Algoport
IMO 7810844

Downbound the St. Marys River, July 27, 1983.
(Herman Phillips)


At Collingwood Shipyards Ltd., Collingwood, ON, the keel was laid on September 27, 1978 for their hull # 217, a new self-unloader for Algoma Central Railway - Marine Division, Sault Ste. Marie, ON. Built at a cost of $23.6 million (Cdn) net of federal government subsidies, the new vessel was to be of a smaller size than the regular Seaway-sized ships of the day (730' 00" / 222.50m) to provide service to smaller Great Lakes ports which could not accommodate the larger vessels. The new "Nova Scotia" class self-unloader was given an ice strengthened hull and bulbous bow for winter and coastal service similar to that of her Seaway size fleetmate Algobay. Algoma's intent was to have their new vessel see service on the Great Lakes, St. Lawrence Seaway, Gulf of St. Lawrence and the Canadian east coast. On May 7, 1979, Collingwood Shipyards launched their new build at a ceremony where the new vessel was christened Algoport by the new ship's sponsor Mrs. Henry R. Jackman, the wife of a former long-time Algoma Central board member. Although of similar appearance to the Algobay, due to her smaller size, Algoma considered the Algoport a "sister ship" by purpose and size to the Agawa Canyon, Algorail and Algoway. The Algoport name included the commonly used Algoma corporate ship prefix Algo" and the "port" suffix to honor the small city of Port Colborne, ON located at the Lake Erie entrance to the Welland Canal and home of the Algoma subsidiary Fraser Ship Repair.

The Algoport was is powered by twin 5,350 b.h.p. Crossley Pielstick model 10PC 2V MK3 V-10 cylinder single acting, 4 stroke cycle diesel engines built by Crossley Premier Engines Ltd., Manchester, England burning intermediate grade 40 fuel oil. The power was fed to a single controllable pitch propeller giving her a rated service speed of 13.8 m.p.h.. The vessel was equipped with a 1,000 h.p. bow thruster. Nineteen hatches serviced 4 holds where the vessel was capable of carrying 32,000 tons at mid-summer draft. The Algoport's holds had the cubic capacity to carry 25,443 net tons of coal. Optimized for the gypsum trade, the vessel's self-unloading equipment consisted of a three-belt gravity fed system feeding a stern mounted loop belt elevator to a 261' 00" discharge boom that could be swung 90 degrees to port or starboard. This special slow moving self unloading system had a designed discharge rate of up to 3,750 tons per hour.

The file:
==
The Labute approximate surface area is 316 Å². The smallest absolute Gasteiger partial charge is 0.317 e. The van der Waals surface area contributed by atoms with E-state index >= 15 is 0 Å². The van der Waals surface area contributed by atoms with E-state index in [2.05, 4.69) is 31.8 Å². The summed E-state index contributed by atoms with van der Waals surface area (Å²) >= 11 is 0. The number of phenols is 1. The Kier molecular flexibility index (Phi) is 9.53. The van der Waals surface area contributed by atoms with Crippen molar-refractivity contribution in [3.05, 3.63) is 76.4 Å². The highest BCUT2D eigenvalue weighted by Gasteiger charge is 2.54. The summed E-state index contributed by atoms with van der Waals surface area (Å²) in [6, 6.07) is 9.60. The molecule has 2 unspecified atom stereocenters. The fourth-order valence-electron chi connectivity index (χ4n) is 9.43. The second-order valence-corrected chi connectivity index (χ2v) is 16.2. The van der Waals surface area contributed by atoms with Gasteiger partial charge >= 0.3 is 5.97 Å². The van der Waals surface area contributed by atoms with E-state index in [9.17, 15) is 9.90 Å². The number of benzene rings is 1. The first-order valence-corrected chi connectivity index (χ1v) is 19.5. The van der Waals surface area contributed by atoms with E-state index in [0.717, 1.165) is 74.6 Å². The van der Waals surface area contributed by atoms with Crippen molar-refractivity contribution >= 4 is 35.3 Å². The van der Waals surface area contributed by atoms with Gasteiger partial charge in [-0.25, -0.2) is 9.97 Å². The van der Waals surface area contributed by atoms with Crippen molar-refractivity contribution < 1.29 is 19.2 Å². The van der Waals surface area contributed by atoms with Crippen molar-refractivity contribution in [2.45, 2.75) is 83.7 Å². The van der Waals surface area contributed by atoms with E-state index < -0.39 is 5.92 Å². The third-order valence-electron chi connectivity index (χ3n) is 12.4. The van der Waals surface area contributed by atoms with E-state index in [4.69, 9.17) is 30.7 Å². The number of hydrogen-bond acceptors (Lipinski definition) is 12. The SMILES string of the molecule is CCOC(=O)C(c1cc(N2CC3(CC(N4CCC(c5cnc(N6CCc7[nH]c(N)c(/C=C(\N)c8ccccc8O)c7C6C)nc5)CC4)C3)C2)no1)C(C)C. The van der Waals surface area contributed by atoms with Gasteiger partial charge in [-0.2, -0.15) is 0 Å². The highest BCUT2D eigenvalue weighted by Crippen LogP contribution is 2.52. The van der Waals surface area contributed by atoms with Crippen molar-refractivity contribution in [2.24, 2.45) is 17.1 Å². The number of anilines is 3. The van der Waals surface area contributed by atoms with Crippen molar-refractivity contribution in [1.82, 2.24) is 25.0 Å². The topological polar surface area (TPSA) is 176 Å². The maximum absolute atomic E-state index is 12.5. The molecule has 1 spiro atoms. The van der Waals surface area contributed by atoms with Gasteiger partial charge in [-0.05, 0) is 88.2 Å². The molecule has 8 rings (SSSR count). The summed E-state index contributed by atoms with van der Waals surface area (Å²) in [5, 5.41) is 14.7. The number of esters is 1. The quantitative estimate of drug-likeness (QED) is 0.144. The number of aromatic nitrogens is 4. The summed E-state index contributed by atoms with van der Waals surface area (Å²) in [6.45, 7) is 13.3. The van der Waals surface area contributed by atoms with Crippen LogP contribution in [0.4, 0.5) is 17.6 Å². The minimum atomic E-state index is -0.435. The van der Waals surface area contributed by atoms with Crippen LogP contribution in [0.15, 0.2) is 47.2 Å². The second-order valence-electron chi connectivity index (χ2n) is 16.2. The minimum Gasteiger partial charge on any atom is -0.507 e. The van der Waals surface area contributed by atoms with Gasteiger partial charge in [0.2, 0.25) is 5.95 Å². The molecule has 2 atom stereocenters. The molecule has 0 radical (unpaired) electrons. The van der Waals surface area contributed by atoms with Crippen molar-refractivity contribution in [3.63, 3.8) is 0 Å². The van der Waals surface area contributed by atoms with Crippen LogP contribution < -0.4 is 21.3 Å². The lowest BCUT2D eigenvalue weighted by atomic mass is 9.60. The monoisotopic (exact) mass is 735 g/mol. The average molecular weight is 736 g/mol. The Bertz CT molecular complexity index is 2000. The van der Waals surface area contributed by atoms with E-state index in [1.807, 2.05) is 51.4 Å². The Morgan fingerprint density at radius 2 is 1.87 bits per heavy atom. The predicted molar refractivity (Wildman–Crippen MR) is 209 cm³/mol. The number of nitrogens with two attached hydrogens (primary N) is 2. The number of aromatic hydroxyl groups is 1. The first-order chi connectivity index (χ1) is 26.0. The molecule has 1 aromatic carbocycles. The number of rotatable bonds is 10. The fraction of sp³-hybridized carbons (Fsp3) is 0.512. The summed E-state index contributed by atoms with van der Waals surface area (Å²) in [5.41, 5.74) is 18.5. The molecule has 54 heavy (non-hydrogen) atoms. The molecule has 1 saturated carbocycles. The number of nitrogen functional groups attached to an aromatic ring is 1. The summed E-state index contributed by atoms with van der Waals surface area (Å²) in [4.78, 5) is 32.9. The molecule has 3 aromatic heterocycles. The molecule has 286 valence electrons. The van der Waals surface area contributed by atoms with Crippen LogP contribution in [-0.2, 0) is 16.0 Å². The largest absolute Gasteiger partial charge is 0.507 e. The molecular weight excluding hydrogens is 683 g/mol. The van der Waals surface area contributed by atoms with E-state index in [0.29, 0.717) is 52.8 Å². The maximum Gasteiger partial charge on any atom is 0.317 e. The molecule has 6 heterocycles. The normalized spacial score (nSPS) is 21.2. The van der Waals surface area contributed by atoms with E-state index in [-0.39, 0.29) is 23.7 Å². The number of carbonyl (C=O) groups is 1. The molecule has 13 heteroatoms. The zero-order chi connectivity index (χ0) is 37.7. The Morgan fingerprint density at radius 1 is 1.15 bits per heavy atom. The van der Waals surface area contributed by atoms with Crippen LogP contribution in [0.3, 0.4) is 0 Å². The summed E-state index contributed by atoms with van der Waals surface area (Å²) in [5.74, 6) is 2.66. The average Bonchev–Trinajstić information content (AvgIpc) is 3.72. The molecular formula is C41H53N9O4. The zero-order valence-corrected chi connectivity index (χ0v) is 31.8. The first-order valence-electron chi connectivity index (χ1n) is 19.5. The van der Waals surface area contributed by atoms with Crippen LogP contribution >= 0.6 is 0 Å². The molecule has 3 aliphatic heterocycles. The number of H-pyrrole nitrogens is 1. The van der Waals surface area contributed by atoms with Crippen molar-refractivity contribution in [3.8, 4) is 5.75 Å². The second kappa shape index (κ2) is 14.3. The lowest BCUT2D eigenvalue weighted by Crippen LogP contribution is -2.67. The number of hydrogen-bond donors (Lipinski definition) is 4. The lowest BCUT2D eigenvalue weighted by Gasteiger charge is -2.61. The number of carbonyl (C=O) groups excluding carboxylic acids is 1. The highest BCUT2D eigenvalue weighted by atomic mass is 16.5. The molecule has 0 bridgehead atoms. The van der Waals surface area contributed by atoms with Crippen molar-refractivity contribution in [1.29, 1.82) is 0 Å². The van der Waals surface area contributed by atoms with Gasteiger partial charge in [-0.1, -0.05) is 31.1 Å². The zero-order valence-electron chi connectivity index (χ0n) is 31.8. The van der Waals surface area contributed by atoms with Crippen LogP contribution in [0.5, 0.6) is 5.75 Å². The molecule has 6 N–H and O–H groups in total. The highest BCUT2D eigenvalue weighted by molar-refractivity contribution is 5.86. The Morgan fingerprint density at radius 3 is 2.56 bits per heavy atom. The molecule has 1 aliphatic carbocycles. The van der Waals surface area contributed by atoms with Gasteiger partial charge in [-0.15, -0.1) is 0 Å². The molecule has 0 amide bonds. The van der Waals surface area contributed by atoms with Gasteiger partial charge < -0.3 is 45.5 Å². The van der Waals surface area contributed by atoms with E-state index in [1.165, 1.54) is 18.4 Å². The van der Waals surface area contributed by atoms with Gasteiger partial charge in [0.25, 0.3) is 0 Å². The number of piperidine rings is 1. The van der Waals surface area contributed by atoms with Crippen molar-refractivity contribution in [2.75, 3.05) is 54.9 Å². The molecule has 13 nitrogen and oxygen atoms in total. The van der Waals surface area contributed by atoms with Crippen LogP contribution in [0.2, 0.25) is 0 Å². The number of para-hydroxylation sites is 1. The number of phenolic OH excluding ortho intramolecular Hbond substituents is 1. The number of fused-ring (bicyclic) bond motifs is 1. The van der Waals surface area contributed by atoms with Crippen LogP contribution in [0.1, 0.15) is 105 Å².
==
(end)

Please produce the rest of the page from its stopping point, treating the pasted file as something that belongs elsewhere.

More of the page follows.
After completing sea trials on Georgian Bay in August 1979, the Algoport left Collingwood on her maiden voyage August 27, 1979 sailing in ballast to Calcite, MI for a load of limestone to Spragge, ON. That same year, on December 27 the Algoport had the honor of closing the Welland Canal for the season. The vessel grounded briefly on the Manistee River on August 9, 1980 with little or no damage. In 1981, the Algoport became the first vessel to load potash at Thunder Bay, ON taking on 19,091 tons in 15 hours. The self-unloader is noted to have opened Thunder Bay for the season on March 24, 1984 and again on April 1, 1986. The vessel was then noted to have allided with the sea wall at Grand Haven, MI on April 21, 1986 while inbound with a load of salt.